Thursday, 29 June 2023

Ignoring system vulnerabilities can cause big headaches in M&A.

There’s a lot to think about in a merger or acquisition – assets, liabilities, earnings, terms and conditions, and commitments way into the future. One thing often overlooked is cybersecurity and integration. When that happens, the buyer can end up with an expensive post purchase headache.

And whose fault is it? That part is simple: due diligence isn’t just for the legal issues. Less simple is unpacking the sorts of problems than can come from historic underinvestment in cybersecurity.

A business in the process of being sold may have been experiencing financial difficulty. When times are tight, cybersecurity can seem less urgent than payroll. But when the business changes hands, so does the liability.

Consider these potential risks. Firstly, what will it cost to remedy the security weakness and make the organisation compliant? Secondly, if a breach happened, would the organisation be in a position to respond adequately? Thirdly, is anything under investigation? If so, are fines likely? Fourthly, reputational cost. Are you buying a problem that will soon have your name on it? And fifthly, if you are merging a secure organisation with one that is less secure, could this render the secure organisation vulnerable post-merger?

A couple of examples include a bank selling its life insurance business, which previously has been included in the large bank’s cybersecurity processes. However, once it was sold, the new owners failed to invest adequately in replicating those security measures. This led to a significant data breach that compromised thousands of customers' data and resulted in heavy regulatory fines and reputational damage.

Also, a large e-commerce company acquires a start-up known for its cutting-edge customer relationship management (CRM) application. However, is that application secure and does the team follow secure development processes? Has it been assessed to ensure that it is free from vulnerabilities that could be exploited leading to theft of customer data and personal information?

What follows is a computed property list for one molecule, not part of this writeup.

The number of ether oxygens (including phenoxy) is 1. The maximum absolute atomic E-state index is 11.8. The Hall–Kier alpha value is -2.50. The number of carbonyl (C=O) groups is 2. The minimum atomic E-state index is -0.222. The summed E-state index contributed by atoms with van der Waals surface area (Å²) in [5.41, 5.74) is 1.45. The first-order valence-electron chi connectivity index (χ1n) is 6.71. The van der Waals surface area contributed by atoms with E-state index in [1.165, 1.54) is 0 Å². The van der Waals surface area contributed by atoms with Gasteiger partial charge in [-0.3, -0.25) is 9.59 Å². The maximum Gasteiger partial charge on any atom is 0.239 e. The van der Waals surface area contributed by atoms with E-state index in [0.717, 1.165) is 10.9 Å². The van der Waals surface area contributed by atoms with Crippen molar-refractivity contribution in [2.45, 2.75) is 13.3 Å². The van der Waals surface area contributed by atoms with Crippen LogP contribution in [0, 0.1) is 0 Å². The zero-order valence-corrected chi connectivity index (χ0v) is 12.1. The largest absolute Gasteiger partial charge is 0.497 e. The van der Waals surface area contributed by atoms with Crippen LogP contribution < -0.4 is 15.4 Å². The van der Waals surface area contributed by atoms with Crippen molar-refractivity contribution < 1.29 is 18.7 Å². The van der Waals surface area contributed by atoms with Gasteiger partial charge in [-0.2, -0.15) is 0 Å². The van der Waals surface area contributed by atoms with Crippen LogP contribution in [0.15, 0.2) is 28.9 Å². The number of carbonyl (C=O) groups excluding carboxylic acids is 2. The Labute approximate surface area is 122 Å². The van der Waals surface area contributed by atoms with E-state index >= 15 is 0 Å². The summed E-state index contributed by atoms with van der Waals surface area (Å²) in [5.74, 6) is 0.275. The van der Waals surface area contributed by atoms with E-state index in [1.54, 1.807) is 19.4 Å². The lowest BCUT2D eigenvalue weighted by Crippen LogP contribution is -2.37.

In the era of the mega breach, it has become clear that data poses a risk in itself. Simply by holding data, the business becomes more vulnerable to hackers. As such, it is important to ask, does the business have data minimisation processes to make sure data is held only when necessary? Is the historical data cleansed? Inadequate data retention policies can put the organisation at risk of new data privacy legislation if they hold data they shouldn’t be holding any more.

Mandatory reporting obligations under the Privacy Act, updated with stronger penalties since the Medicare breach last year, mean there is more scrutiny on cyber breaches by regulators and the market than ever. Customers are now voting with their feet, taking business away from suppliers perceived to be risky from a cyber perspective. As such, being aware of what you are buying into is essential. Making a merger and acquisition decision in an operating environment with limited information is fraught with risk. Risk analysis and risk management become critical.

In the context of mergers and acquisitions, here are four questions you should ask in the deal room before signing on the dotted line:

  1. What percentage of the IT budget is spent on cybersecurity?
  2. Have there been any recent cybersecurity incidents and what action was taken as a result?
  3. What percentage of staff has undertaken cybersecurity training in the past year?
  4. When was the organisation’s last cybersecurity scorecard or maturity assessment?

Lots of questions, yes. But only a brave individual would buy a house without a building and pest inspection. And it would take an even braver one to buy the house knowing it had major structural defects.

A similar approach should be considered ahead of a merger or acquisition.